Excess body weight: A major health issue in America

Modern life in America has led many people to eat more unhealthy foods, eat bigger food portions, and be less active. As a result, the number of Americans who are overweight or obese (very overweight) has been rising. About 1 in 3 American adults is now obese, and another 1 in 3 is overweight.

Being overweight or obese can have far-reaching health consequences. According to the US Centers for Disease Control and Prevention (CDC), excess body weight increases a person’s risk for:

  • Heart disease
  • Type 2 diabetes
  • High blood pressure
  • High cholesterol levels
  • Stroke
  • Liver and gallbladder disease
  • Sleep apnea and respiratory problems
  • Arthritis
  • Abnormal menstrual periods and infertility in women
  • Certain cancers

Overweight and obese people, on average, do not live as long as people who stay at a healthy body weight throughout their lives.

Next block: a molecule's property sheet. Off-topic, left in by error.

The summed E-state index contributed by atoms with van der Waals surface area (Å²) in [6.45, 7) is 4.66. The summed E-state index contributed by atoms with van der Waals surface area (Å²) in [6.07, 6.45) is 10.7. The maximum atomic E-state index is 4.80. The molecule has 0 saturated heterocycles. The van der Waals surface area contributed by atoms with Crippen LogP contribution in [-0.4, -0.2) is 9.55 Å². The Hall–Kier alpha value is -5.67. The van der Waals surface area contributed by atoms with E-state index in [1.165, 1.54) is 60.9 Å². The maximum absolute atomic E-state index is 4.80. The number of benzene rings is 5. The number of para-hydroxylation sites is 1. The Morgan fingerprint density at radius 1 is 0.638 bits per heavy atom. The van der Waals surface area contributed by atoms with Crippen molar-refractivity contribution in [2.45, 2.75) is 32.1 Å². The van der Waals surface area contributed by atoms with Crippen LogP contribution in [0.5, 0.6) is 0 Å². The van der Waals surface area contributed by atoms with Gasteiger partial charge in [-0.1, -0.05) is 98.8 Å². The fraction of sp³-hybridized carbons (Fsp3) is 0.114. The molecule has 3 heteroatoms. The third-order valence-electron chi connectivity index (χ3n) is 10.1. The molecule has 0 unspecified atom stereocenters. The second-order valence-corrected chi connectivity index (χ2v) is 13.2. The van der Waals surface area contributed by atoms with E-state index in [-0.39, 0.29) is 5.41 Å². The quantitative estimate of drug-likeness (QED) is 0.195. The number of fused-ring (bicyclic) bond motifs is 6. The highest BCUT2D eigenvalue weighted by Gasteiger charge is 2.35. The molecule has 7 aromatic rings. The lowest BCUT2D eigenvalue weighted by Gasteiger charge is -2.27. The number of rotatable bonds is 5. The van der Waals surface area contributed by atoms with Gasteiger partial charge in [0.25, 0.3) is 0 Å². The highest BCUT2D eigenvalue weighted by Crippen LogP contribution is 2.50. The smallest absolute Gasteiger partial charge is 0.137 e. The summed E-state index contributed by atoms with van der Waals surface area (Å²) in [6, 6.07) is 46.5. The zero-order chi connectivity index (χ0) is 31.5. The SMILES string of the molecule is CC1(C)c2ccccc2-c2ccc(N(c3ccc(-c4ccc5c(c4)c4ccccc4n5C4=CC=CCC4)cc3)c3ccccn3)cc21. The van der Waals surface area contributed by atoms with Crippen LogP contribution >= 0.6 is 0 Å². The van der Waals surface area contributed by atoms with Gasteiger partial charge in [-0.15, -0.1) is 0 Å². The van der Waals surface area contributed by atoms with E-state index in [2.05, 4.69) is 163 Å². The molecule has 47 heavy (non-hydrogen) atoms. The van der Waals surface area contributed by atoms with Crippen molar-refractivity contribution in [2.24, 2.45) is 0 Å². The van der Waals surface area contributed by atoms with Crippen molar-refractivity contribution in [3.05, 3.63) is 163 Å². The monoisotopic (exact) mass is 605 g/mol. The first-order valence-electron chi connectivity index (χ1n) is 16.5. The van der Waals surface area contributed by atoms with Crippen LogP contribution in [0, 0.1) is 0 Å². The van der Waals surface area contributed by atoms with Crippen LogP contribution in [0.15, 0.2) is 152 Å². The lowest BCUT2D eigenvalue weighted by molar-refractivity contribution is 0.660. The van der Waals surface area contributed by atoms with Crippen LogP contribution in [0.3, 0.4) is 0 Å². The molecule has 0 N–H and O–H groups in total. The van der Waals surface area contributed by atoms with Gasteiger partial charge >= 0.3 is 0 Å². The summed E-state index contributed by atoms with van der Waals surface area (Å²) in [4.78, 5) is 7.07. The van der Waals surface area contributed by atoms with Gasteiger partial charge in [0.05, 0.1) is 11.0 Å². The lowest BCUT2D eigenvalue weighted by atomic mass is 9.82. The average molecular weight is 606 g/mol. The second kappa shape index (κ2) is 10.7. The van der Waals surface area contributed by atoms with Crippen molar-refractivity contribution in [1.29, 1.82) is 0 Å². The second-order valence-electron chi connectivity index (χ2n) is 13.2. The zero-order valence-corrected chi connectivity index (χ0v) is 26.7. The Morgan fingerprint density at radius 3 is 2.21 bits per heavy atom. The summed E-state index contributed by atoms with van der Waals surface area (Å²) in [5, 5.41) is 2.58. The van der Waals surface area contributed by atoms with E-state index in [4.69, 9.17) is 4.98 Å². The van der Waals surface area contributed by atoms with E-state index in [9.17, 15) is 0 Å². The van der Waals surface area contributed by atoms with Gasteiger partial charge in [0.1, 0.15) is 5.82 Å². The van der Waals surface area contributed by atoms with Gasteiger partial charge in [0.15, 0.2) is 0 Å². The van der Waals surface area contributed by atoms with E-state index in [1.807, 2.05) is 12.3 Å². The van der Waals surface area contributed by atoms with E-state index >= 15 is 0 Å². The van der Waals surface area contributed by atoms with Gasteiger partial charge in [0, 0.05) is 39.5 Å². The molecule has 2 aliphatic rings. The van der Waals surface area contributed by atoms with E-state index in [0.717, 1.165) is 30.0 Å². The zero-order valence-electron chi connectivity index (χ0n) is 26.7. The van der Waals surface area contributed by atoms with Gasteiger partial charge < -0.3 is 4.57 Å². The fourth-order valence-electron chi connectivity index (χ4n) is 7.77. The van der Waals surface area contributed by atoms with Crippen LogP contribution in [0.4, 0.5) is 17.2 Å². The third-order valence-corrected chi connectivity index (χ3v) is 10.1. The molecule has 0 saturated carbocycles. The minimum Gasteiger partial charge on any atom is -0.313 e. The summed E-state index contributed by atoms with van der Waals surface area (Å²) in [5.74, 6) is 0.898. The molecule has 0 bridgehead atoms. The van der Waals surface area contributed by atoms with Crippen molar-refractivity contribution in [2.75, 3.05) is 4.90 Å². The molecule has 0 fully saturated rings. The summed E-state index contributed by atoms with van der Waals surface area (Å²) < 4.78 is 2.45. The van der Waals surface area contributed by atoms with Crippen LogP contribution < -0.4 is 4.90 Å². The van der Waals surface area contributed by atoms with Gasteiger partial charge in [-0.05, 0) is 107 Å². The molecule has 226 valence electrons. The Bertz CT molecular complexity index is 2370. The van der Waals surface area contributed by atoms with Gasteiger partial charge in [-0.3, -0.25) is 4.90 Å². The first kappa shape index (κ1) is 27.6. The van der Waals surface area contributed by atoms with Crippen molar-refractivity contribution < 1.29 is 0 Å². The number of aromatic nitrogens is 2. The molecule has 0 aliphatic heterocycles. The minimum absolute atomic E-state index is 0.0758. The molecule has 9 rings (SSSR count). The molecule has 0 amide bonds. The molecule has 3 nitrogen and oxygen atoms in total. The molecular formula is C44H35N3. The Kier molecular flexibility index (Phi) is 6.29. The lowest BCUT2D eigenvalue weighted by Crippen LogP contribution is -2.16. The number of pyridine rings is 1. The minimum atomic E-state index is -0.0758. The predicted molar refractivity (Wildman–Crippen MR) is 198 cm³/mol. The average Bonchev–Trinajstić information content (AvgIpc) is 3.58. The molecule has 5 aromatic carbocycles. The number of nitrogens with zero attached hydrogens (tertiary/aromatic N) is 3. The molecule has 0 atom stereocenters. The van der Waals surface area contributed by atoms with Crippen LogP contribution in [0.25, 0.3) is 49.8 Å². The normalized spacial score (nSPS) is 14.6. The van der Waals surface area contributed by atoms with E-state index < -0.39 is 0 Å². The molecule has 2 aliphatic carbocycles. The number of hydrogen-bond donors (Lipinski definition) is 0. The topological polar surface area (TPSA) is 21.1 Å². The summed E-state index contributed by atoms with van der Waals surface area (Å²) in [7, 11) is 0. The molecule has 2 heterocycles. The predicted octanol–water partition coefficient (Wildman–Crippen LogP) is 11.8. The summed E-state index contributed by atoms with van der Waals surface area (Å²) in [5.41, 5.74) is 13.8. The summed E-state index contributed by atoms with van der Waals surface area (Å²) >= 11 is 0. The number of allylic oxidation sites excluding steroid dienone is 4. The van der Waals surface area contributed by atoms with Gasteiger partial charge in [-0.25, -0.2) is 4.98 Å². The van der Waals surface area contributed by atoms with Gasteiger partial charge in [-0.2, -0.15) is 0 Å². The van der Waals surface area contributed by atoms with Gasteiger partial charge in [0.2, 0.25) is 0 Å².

Not only are more adults overweight or obese, but more children are, too. Among children and teens, about 17% are now obese. This number is about 3 times higher than it was a few decades ago, although it has leveled off in recent years.

Some of the same health problems affecting obese adults can also affect obese children. These include heart disease risk factors such as high cholesterol levels and high blood pressure, as well as asthma, sleep apnea, type 2 diabetes, muscle and joint problems, and liver disease. Obese children and teens are also at higher risk for social and psychological problems, such as discrimination and poor self-esteem.

Overweight and obese children and teens are more likely to have weight problems as adults, too.

The American Cancer Society medical and editorial content team
Our team is made up of doctors and master’s-prepared nurses with deep knowledge of cancer care as well as journalists, editors, and translators with extensive experience in medical writing.

Last Medical Review: April 24, 2015 Last Revised: February 5, 2016

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